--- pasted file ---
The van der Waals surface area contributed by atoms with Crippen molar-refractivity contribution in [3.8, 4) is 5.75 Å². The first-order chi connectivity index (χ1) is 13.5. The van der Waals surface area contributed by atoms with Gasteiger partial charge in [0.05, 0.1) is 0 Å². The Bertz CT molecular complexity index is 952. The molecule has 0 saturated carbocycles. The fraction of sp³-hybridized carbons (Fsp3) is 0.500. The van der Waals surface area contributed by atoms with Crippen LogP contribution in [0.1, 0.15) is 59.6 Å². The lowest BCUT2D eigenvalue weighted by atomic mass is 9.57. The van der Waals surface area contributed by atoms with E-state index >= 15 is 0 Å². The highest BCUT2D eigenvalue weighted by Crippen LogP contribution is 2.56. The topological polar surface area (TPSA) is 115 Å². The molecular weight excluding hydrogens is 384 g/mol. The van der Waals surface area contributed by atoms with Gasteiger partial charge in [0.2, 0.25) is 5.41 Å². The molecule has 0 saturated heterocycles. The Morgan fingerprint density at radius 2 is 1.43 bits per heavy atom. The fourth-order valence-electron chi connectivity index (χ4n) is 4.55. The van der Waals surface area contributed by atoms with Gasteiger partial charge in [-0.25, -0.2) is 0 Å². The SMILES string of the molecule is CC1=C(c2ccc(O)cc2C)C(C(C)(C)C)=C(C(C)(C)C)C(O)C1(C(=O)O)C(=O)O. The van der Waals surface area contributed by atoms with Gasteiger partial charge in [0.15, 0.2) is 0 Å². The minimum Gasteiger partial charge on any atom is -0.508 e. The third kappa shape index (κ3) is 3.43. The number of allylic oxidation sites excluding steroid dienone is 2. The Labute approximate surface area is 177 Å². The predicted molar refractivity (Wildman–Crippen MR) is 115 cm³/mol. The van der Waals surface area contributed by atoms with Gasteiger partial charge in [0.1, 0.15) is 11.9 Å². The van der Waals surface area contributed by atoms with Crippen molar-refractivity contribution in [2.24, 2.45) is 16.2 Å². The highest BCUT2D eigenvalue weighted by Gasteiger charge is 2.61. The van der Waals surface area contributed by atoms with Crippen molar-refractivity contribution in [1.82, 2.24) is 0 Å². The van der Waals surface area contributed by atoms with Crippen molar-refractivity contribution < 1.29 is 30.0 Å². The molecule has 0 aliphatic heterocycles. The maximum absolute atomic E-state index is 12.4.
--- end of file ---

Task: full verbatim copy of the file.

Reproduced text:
The van der Waals surface area contributed by atoms with Crippen molar-refractivity contribution in [3.8, 4) is 5.75 Å². The first-order chi connectivity index (χ1) is 13.5. The van der Waals surface area contributed by atoms with Gasteiger partial charge in [0.05, 0.1) is 0 Å². The Bertz CT molecular complexity index is 952. The molecule has 0 saturated carbocycles. The fraction of sp³-hybridized carbons (Fsp3) is 0.500. The van der Waals surface area contributed by atoms with Crippen LogP contribution in [0.1, 0.15) is 59.6 Å². The lowest BCUT2D eigenvalue weighted by atomic mass is 9.57. The van der Waals surface area contributed by atoms with E-state index >= 15 is 0 Å². The highest BCUT2D eigenvalue weighted by Crippen LogP contribution is 2.56. The topological polar surface area (TPSA) is 115 Å². The molecular weight excluding hydrogens is 384 g/mol. The van der Waals surface area contributed by atoms with Gasteiger partial charge in [0.2, 0.25) is 5.41 Å². The molecule has 0 saturated heterocycles. The Morgan fingerprint density at radius 2 is 1.43 bits per heavy atom. The fourth-order valence-electron chi connectivity index (χ4n) is 4.55. The van der Waals surface area contributed by atoms with Gasteiger partial charge in [-0.25, -0.2) is 0 Å². The SMILES string of the molecule is CC1=C(c2ccc(O)cc2C)C(C(C)(C)C)=C(C(C)(C)C)C(O)C1(C(=O)O)C(=O)O. The van der Waals surface area contributed by atoms with Gasteiger partial charge in [0.15, 0.2) is 0 Å². The minimum Gasteiger partial charge on any atom is -0.508 e. The third kappa shape index (κ3) is 3.43. The number of allylic oxidation sites excluding steroid dienone is 2. The Labute approximate surface area is 177 Å². The predicted molar refractivity (Wildman–Crippen MR) is 115 cm³/mol. The van der Waals surface area contributed by atoms with Gasteiger partial charge in [0.1, 0.15) is 11.9 Å². The van der Waals surface area contributed by atoms with Crippen molar-refractivity contribution in [2.24, 2.45) is 16.2 Å². The highest BCUT2D eigenvalue weighted by Gasteiger charge is 2.61. The van der Waals surface area contributed by atoms with Crippen molar-refractivity contribution in [1.82, 2.24) is 0 Å². The van der Waals surface area contributed by atoms with Crippen molar-refractivity contribution < 1.29 is 30.0 Å². The molecule has 0 aliphatic heterocycles. The maximum absolute atomic E-state index is 12.4.